16 December, 2013

Is not being a yes being a no?

Today was vinyasa with Chelle Swierz.

Today's class really pushed me outside my comfort zone. Part of this push was because the class was very difficult, and had a lot of extra "stuff" in it, in terms of intensity. Seemed like every Warrior pose we did had some sort of folding forward with arms clasped behind our backs. It wasn't so much that it was beyond "Level 1" (whatever that means) in the poses that were called, as it was just an amped up intensity. For the most part, I met that challenge, except where I felt that my integrity was being compromised.

But there are some things that "I just don't do." And I know that the expression "I don't do that" has associated with it, especially in the land of self-help (which I consider yoga to be), a connotation of negativity or defeatism. For example, jumping into Crow from Downward Dog (3 times). Or doing Headstands. These are things "I just don't do." Chelle made the point during class today that we should "Be a Yes" (that is Baron Baptiste verbology).

But I pose the question back to... Baron: "What if I don't want to be a yes to that?"

I don't want to do headstands, really. Part of me feels I am not ready for it, and that part of me should perhaps be a yes for trying. But a bigger part of me really just doesn't want to do it. I do not aspire to be a big inverter, acrobat, yoga-to-the-tenth-degree kind of person. I come to yoga to take the energy down. I have never shown up to a yoga class thinking "I want to come here to be energized, electrified, awakened." I am quite aware that there are people who do come for this. And I respect that, though it does baffle me because it's not my disposition. But am I a "no" because that's not what I want out of yoga? It was interesting, because I felt, tonight, like the Baptiste language was excluding me from being okay with what I wanted out of the class. Part of me doesn't want to jump to Crow because I think about all of my feebleness with respect to wrists, shoulders, low back, etc. And I think, "Well, I could do this just for the sake of saying 'Yes, I was a yes'," but even if I surprised myself and landed a perfect Crow out of Downward Dog, I would not be thinking "I am glad I tried that!" I would be thinking, "Okay, so... I am sure glad I didn't hurt myself, but I am not sure I want to try that again!"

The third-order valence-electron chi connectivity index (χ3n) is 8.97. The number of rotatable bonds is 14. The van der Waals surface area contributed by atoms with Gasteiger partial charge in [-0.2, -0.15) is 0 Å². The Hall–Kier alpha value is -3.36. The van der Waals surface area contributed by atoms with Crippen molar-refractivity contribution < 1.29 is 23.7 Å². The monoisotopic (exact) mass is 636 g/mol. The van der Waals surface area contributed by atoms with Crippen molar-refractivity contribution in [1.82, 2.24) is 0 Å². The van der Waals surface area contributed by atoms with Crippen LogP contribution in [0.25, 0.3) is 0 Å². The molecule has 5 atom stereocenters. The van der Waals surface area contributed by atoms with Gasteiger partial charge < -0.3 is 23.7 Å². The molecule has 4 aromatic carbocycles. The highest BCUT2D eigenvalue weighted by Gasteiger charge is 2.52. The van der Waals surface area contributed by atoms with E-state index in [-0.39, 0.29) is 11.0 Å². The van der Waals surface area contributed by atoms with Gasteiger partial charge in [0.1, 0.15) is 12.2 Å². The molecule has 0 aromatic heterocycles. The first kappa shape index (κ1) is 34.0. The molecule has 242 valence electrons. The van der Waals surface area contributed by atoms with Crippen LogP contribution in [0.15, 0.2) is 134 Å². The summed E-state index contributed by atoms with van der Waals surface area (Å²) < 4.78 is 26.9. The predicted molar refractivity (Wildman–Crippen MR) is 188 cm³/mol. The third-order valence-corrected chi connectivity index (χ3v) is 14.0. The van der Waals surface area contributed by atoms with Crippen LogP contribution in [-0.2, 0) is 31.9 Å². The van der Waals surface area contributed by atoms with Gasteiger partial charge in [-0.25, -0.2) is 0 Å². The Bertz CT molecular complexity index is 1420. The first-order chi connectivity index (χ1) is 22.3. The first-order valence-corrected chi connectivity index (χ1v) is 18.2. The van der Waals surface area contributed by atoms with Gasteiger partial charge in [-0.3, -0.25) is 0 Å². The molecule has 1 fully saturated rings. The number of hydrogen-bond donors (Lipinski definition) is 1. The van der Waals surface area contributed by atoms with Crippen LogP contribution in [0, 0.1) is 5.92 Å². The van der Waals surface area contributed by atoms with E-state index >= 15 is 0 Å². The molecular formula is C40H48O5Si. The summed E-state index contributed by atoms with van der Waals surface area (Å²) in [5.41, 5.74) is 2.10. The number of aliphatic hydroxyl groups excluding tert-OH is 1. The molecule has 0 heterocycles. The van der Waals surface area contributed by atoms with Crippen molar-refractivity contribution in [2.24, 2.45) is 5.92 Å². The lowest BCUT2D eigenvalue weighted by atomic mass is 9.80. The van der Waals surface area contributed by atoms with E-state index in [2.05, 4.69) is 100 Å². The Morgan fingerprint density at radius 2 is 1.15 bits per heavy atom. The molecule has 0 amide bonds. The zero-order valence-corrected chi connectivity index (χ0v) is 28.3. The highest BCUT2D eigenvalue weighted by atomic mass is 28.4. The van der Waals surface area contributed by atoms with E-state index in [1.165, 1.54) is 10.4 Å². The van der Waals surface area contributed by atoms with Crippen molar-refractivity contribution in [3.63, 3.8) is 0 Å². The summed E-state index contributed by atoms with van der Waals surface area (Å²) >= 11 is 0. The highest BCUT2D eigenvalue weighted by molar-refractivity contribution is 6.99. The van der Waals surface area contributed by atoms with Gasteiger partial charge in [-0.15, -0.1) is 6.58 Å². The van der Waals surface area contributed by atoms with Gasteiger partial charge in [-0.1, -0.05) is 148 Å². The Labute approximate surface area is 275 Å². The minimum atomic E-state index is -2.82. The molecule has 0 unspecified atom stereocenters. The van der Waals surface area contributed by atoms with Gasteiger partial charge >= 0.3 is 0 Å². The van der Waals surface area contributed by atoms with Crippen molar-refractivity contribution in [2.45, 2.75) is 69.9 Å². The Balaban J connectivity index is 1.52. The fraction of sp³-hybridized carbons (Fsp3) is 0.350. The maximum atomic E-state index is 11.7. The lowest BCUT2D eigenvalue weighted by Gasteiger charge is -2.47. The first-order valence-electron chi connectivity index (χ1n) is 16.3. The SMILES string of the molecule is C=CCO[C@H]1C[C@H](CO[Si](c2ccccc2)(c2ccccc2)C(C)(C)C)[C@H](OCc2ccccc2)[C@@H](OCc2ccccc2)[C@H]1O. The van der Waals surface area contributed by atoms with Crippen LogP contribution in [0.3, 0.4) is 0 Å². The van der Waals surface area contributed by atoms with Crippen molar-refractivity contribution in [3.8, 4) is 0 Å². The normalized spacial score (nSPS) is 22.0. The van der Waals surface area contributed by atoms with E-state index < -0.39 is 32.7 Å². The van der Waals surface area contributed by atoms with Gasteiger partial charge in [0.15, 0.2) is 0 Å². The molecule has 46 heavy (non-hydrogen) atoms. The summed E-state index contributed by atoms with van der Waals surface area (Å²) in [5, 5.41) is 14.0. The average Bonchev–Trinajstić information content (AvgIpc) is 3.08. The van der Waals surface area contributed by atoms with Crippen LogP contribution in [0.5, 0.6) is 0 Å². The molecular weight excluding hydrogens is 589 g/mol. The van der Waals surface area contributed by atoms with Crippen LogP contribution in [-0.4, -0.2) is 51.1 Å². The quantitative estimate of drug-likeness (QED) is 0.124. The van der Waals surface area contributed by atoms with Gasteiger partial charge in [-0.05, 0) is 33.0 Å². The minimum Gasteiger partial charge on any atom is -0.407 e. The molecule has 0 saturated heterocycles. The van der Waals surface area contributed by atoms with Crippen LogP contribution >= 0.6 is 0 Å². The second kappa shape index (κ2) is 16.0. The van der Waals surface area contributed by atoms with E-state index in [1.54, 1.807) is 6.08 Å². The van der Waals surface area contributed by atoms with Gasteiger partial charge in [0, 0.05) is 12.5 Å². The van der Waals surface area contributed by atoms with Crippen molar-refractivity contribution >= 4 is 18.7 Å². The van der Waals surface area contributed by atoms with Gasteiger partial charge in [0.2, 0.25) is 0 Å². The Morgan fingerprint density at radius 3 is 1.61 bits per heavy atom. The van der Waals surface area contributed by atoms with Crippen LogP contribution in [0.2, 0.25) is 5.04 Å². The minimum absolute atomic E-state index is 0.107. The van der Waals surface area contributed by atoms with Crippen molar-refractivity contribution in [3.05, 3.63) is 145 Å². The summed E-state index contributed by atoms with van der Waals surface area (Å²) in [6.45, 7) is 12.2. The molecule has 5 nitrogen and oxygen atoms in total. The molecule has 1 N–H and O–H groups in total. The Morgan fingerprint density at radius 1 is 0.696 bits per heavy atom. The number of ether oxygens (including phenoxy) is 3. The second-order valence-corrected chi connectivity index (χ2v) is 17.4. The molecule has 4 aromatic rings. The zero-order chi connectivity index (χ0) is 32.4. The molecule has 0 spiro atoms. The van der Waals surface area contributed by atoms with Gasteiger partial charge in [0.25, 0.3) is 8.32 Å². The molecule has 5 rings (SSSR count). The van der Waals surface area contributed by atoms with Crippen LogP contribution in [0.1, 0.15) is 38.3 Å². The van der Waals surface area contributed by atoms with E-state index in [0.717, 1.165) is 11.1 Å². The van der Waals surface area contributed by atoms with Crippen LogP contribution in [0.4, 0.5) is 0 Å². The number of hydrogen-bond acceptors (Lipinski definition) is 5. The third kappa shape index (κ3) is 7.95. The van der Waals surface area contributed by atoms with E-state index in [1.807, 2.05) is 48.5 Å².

I have never been a thrill seeker, or a daredevil. The joy I have derived, in progress, in yoga, is noticing the subtle ways in which my body flexes a little more than it did before, and the subtle ways in which my mind or body are a little quieter than they were before. There are days that I experiment with things that push my boundaries, but acrobatics, save for an occasional close-to-the-ground arm balance, are not my forte.

Am I a no?

The sad part is that this pondering around whether I was a yes or no ended up making me start being an actual "no" in the sense of starting to resist and defy the instruction. I reached a point where I just found myself doing some other pose, or bagging on back bends because I felt like "I have had enough, and don't really need any more." I found myself thinking, "I don't really need 90 minutes of ass-kicking yoga. 60 was enough, so now it's time to spend 5 minutes in Pigeon." And it's probably true, at that point, that the rationalizations were being mixed together with the inner truths. And that will always be the case, on or off the mat.

What I want Baron Baptiste to teach is that "being a yes" means being true to whatever it is that you need in your practice, and not being governed by an external coach telling you what a yes or a no is.

All that said, I love Chelle as an instructor. As much as this class threw my mind into a tizzy, I would show up again for the same 90 minutes, and I would endure the same inner struggles (perhaps) that I did, without complaint. I think I would still not do the jumping into Crow, and I would still not do the Headstand. But perhaps I would not question myself, Chelle, Baron Baptiste, the students around me (for complying and making me look like a slacker!), and the universe, for not aligning perfectly with what I wanted for my practice on this particular day.

You know what I'm saying?

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